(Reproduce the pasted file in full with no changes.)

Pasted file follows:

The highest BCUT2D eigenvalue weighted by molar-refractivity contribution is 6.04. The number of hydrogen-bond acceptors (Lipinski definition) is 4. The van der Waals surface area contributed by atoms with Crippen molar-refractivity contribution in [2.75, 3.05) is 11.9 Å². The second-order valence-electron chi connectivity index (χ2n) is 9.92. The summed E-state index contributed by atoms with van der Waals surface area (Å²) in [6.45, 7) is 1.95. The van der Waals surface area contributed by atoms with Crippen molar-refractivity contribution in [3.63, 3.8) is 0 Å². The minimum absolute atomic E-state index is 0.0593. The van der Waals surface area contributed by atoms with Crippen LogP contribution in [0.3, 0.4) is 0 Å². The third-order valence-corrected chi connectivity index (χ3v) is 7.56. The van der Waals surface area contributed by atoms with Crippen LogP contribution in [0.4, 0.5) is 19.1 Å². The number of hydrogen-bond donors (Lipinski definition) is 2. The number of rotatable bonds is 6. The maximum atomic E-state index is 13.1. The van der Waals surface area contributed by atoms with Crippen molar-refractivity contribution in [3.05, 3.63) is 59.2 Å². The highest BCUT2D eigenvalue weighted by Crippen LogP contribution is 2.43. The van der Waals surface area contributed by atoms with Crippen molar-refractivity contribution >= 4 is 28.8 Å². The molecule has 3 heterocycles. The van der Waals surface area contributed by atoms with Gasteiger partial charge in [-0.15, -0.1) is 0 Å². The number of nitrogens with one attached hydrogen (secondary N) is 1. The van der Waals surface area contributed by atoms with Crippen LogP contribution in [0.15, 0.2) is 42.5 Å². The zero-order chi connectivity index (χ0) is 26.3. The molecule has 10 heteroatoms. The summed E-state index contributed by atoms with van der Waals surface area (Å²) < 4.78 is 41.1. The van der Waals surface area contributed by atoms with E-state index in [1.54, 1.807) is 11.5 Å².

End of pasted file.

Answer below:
The highest BCUT2D eigenvalue weighted by molar-refractivity contribution is 6.04. The number of hydrogen-bond acceptors (Lipinski definition) is 4. The van der Waals surface area contributed by atoms with Crippen molar-refractivity contribution in [2.75, 3.05) is 11.9 Å². The second-order valence-electron chi connectivity index (χ2n) is 9.92. The summed E-state index contributed by atoms with van der Waals surface area (Å²) in [6.45, 7) is 1.95. The van der Waals surface area contributed by atoms with Crippen molar-refractivity contribution in [3.63, 3.8) is 0 Å². The minimum absolute atomic E-state index is 0.0593. The van der Waals surface area contributed by atoms with Crippen LogP contribution in [0.3, 0.4) is 0 Å². The third-order valence-corrected chi connectivity index (χ3v) is 7.56. The van der Waals surface area contributed by atoms with Crippen LogP contribution in [0.4, 0.5) is 19.1 Å². The number of hydrogen-bond donors (Lipinski definition) is 2. The number of rotatable bonds is 6. The maximum atomic E-state index is 13.1. The van der Waals surface area contributed by atoms with Crippen molar-refractivity contribution in [3.05, 3.63) is 59.2 Å². The highest BCUT2D eigenvalue weighted by Crippen LogP contribution is 2.43. The van der Waals surface area contributed by atoms with Crippen molar-refractivity contribution >= 4 is 28.8 Å². The molecule has 3 heterocycles. The van der Waals surface area contributed by atoms with Gasteiger partial charge in [-0.15, -0.1) is 0 Å². The number of nitrogens with one attached hydrogen (secondary N) is 1. The van der Waals surface area contributed by atoms with Crippen LogP contribution in [0.15, 0.2) is 42.5 Å². The zero-order chi connectivity index (χ0) is 26.3. The molecule has 10 heteroatoms. The summed E-state index contributed by atoms with van der Waals surface area (Å²) < 4.78 is 41.1. The van der Waals surface area contributed by atoms with E-state index in [1.54, 1.807) is 11.5 Å².